Is Institute of Medicine the Agency to Lead Science's Attack on AIDS?

Charles Marwick
JAMA. 1987;258(13):1699. doi:10.1001/jama.1987.03400130013003.
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KNOWLEDGE of the acquired immunodeficiency syndrome (AIDS) virus (human immunodeficiency virus [HIV]), its structure, and the way it replicates is now sufficient for development of drugs to prevent or inhibit HIV replication and prevent infection in high-risk groups. At the same time, a national effort is needed to bring government, academia, and industry together to accomplish this.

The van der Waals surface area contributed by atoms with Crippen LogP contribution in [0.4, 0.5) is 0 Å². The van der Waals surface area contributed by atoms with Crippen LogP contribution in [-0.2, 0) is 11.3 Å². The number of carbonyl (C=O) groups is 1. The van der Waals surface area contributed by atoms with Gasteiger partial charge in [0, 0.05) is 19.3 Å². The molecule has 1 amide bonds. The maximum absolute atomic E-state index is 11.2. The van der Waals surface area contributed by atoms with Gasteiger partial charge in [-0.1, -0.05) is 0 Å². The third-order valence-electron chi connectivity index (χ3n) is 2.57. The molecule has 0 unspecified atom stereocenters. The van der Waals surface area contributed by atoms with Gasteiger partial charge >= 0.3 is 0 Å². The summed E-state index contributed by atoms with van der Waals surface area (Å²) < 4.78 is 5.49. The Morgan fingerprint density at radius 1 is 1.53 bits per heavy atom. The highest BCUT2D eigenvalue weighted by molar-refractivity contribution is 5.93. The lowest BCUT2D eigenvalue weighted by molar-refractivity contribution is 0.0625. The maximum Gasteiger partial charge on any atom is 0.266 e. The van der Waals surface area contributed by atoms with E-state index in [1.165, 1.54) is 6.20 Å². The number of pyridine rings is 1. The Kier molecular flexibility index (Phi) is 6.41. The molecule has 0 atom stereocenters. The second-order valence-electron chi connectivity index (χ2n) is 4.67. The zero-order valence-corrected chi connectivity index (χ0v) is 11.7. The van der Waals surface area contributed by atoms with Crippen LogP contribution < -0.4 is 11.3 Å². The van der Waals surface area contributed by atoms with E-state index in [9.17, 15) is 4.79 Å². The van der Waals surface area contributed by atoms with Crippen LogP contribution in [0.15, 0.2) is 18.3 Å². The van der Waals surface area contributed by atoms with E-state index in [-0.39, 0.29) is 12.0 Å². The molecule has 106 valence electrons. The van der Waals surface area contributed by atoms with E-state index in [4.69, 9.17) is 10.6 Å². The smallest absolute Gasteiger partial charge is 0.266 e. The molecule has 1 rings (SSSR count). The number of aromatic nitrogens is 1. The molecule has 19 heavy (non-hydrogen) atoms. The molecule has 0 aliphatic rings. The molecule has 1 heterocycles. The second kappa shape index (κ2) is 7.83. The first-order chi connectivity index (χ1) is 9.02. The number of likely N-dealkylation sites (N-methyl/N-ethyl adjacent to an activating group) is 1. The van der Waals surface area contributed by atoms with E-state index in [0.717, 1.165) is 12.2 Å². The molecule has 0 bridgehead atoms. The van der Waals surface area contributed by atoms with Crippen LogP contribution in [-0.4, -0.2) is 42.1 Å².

This was the main message from a two-day meeting held by the Institute of Medicine (IOM), Washington, DC, and devoted to discussion of drugs against AIDS.

Information accumulated about HIV indicates there are a variety of targets for antiviral drugs, each of which is worthy of a large research effort, notes William Haseltine, MD, Dana-Farber Cancer Center, Boston. Nevertheless, he adds, "The development of anti-HIV drugs is not going to be simply a matter of applying this knowledge. A large segment of this problem lies in the unknown."

"There are surprises in store,


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